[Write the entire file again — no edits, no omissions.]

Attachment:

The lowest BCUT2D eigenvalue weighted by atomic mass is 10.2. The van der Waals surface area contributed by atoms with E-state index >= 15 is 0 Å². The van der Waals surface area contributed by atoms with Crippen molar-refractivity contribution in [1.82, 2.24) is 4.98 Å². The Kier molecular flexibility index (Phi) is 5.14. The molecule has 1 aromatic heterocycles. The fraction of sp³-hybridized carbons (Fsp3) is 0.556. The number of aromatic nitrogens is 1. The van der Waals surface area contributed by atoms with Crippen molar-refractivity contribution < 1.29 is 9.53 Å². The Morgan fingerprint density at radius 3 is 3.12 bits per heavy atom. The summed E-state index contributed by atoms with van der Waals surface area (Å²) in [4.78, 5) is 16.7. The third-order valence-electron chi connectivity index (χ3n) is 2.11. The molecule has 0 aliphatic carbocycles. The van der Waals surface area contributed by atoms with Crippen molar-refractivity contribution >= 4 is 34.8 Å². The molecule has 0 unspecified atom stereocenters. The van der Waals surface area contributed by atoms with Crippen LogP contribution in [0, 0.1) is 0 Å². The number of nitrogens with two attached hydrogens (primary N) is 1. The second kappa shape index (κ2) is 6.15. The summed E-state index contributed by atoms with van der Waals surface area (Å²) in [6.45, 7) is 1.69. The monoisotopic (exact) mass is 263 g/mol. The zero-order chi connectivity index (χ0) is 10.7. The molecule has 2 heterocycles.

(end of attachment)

The lowest BCUT2D eigenvalue weighted by atomic mass is 10.2. The van der Waals surface area contributed by atoms with E-state index >= 15 is 0 Å². The van der Waals surface area contributed by atoms with Crippen molar-refractivity contribution in [1.82, 2.24) is 4.98 Å². The Kier molecular flexibility index (Phi) is 5.14. The molecule has 1 aromatic heterocycles. The fraction of sp³-hybridized carbons (Fsp3) is 0.556. The number of aromatic nitrogens is 1. The van der Waals surface area contributed by atoms with Crippen molar-refractivity contribution < 1.29 is 9.53 Å². The Morgan fingerprint density at radius 3 is 3.12 bits per heavy atom. The summed E-state index contributed by atoms with van der Waals surface area (Å²) in [4.78, 5) is 16.7. The third-order valence-electron chi connectivity index (χ3n) is 2.11. The molecule has 0 aliphatic carbocycles. The van der Waals surface area contributed by atoms with Crippen molar-refractivity contribution >= 4 is 34.8 Å². The molecule has 0 unspecified atom stereocenters. The van der Waals surface area contributed by atoms with Crippen LogP contribution in [0, 0.1) is 0 Å². The number of nitrogens with two attached hydrogens (primary N) is 1. The second kappa shape index (κ2) is 6.15. The summed E-state index contributed by atoms with van der Waals surface area (Å²) in [6.45, 7) is 1.69. The monoisotopic (exact) mass is 263 g/mol. The zero-order chi connectivity index (χ0) is 10.7. The molecule has 2 heterocycles.